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The Winery at Iron Gate Farm
K.L. Sullivan

Summary: While tasting wines note the labels on the wine bottles, many of which have a small picture of tobacco leaves preserving the historical value of tobacco to this area. While most of the wine is sold from the tasting room, wines are distributed to restaurants. Debbie creates private labels for the restaurants. One of the focuses at The Winery at Iron Gate Farms is on  agritourism.

Iron Gate vineyardLocated in the Piedmont area of North Carolina, The Winery at Iron Gate Farm is on the Haw River Valley Wine Trail. Home to North Carolina’s second woman trained winemaker, Debbie Stikeleather practiced her trade under the guidance of Linda King, North Carolina’s first woman winemaker. Debbie and her husband purchased the property in 2000. The vineyard was planted in 2001 and the first vintage was in 2003. The wine tasting room opened to the public July 1, 2004. Above the door to the winery is a sign with Steigleder 1740. It was in 1740 that three brothers from the family came from Germany. They were makers of harnesses and wagons.

Debbie had driven past the property each day on her way to one of her first jobs in the 1970s. At that time, the Lynch family, whose ancestors had received the property as a land grant from King George, owned the property. Eventually the property became a tobacco farm. The Lynch family sold the farm to a man in Connecticut. Years later Debbie and her husband were able to lease it and eventually purchase the farm.

Today the property continues as a farm with other farming activities taking place including raising horses. The vineyards cover eight acres and include Merlot, Sauvignon Blanc, Cabernet Sauvignon, Chambourcin, Sangiovese, Viognier, Seyval, Tremminate and Norton. Currently, the winery bottles 3100 cases and hopes to reach 5000 cases in the future.

Christmas scenechess setOutside of the tasting room is an outdoor stage. In late November, the stage was set with a scene for Santa, with a Christmas tree, fireplace with Christmas stockings and two rocking chairs. In the summer, the stage is for concerts. A large chess set made from large pieces of piping and other metals is located closer to the front door of the tasting room.

Debbie is proud of the unique netting system used to protect the vineyards from birds including robins and bluebirds.  The location of the vineyard is in a migratory path and the birds can devastate the crop. In the past, the vineyard has lost many grapes due to birds. This year the Smart Net netting system was professionally installed. There are only a few of these netting systems of its kind in the United States. Even when the netting is covering the vines, workers are able to work under the net to prune, manage and harvest. Debbie was quick to note that growing grapes is the same as any other farm product. Grapes are affected by the weather, diseases and animals.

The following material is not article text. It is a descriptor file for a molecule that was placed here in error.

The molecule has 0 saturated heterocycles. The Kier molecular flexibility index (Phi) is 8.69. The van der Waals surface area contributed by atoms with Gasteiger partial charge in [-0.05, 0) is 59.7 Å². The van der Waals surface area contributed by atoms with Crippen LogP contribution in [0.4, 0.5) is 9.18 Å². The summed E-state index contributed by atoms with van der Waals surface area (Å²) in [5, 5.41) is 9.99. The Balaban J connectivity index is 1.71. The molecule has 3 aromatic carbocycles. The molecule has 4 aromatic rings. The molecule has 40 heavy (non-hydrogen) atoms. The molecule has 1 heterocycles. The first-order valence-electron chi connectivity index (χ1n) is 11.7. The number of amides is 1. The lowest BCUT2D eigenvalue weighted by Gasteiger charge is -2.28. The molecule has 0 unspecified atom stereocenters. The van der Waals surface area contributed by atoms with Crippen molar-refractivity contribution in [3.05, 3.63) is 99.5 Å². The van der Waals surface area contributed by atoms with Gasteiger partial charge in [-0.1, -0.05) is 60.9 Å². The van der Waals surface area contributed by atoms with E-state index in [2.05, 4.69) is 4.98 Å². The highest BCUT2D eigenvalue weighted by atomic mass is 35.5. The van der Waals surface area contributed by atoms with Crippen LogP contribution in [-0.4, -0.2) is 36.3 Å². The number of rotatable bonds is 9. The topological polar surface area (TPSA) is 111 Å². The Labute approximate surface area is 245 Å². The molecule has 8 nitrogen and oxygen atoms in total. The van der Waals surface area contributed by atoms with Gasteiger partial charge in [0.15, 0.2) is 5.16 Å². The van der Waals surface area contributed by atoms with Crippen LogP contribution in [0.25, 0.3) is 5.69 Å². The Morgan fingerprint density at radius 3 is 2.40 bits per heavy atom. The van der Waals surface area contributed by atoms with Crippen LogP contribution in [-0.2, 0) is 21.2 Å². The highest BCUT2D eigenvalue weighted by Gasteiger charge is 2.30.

iron Gate wineWe tasted several wines while we visited with Debbie.  White wines included the best selling wine 2005 Brightleaf White. This wine was blended in stainless steel. It had a fruit nose with an apricot taste and was crisp and dry. The 2004 Sauvignon Blanc had a fruit nose with citrus fruit taste and apple on the aftertaste. It was crisp and dry. The 2005 Chardonnay was a one-half oak and one half stainless steel blend. There was oak and butter on the nose. It had an apple taste and a buttery finish with a long aftertaste.

Red wines included the 2005 Pack House Red which is the most popular red wine. This wine was a blend of 70 percent Sangiovese, 15 percent Merlot and 15 percent Chambourcin. It had one percent residual sugar and was slightly sweet. It was a mild wine with red fruit tastes and very soft tannins. This is a good red for people who do not like red wines. The 2005 Merlot was aged in French oak. It had a red fruit nose and taste. It finished with red cherries and earthiness. Chambourcin, 2005 had a red fruit strawberry nose and taste. It was very mild and another good red wine for white wine drinkers. The 2006 Cabernet Sauvignon had a red stone fruit nose with a cherry fruit taste. It had earthiness on the aftertaste.

Two sweet wines were available. Country Blooming was 100 percent Riesling. It was floral with a fruity nose, fruit taste and aftertaste. Flue Fire was 50 percent Niagara and 50 percent  Carlos. It was sweet but dry on the aftertaste. This wine evoked memories of Grandma’s house.

Events also play an important part at the winery. Open House events feature artisans, food and music. Murder Mystery events are offered. On weekends, seated wine tastings take place. Debbie has found these seated tastings to be very popular.

The winery also participates with North Carolina State as a research winery. This is a two-way partnership. Both the winery and the university benefit from the partnership.

corkboyslighted bottlesStudents from a nearby high school create wonderful artistic products for the winery tasting room including “cork boys” and lovely bottle lights painted by talented students. Be sure to check out these items when you visit The Winery at Iron Gate Farm.




GPS: N 36° 09.063 W 079° 16.396



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